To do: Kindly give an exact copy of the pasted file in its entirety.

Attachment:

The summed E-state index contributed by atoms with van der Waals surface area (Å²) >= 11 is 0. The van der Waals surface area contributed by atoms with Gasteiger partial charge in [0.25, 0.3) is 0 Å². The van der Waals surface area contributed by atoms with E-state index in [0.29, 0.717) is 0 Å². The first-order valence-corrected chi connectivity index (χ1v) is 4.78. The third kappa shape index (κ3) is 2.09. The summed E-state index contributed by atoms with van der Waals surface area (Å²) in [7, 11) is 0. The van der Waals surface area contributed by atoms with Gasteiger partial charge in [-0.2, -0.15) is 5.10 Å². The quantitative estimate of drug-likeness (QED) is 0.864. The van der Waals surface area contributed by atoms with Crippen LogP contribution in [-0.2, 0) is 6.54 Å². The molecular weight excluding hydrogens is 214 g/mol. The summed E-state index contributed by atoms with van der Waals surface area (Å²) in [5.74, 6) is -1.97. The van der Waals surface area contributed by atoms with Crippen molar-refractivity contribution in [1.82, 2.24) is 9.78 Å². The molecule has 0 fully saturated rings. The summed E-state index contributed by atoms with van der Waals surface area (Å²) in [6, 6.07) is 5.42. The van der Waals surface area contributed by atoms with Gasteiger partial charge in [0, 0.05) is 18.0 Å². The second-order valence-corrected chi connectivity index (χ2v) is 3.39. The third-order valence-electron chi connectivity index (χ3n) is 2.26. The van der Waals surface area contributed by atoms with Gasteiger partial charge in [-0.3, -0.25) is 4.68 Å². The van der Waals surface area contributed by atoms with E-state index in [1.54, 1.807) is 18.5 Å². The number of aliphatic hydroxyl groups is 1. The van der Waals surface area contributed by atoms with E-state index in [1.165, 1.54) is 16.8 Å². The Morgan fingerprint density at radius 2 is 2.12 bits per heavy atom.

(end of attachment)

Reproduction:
The summed E-state index contributed by atoms with van der Waals surface area (Å²) >= 11 is 0. The van der Waals surface area contributed by atoms with Gasteiger partial charge in [0.25, 0.3) is 0 Å². The van der Waals surface area contributed by atoms with E-state index in [0.29, 0.717) is 0 Å². The first-order valence-corrected chi connectivity index (χ1v) is 4.78. The third kappa shape index (κ3) is 2.09. The summed E-state index contributed by atoms with van der Waals surface area (Å²) in [7, 11) is 0. The van der Waals surface area contributed by atoms with Gasteiger partial charge in [-0.2, -0.15) is 5.10 Å². The quantitative estimate of drug-likeness (QED) is 0.864. The van der Waals surface area contributed by atoms with Crippen LogP contribution in [-0.2, 0) is 6.54 Å². The molecular weight excluding hydrogens is 214 g/mol. The summed E-state index contributed by atoms with van der Waals surface area (Å²) in [5.74, 6) is -1.97. The van der Waals surface area contributed by atoms with Crippen molar-refractivity contribution in [1.82, 2.24) is 9.78 Å². The molecule has 0 fully saturated rings. The summed E-state index contributed by atoms with van der Waals surface area (Å²) in [6, 6.07) is 5.42. The van der Waals surface area contributed by atoms with Gasteiger partial charge in [0, 0.05) is 18.0 Å². The second-order valence-corrected chi connectivity index (χ2v) is 3.39. The third-order valence-electron chi connectivity index (χ3n) is 2.26. The van der Waals surface area contributed by atoms with Gasteiger partial charge in [-0.3, -0.25) is 4.68 Å². The van der Waals surface area contributed by atoms with E-state index in [1.54, 1.807) is 18.5 Å². The number of aliphatic hydroxyl groups is 1. The van der Waals surface area contributed by atoms with E-state index in [1.165, 1.54) is 16.8 Å². The Morgan fingerprint density at radius 2 is 2.12 bits per heavy atom.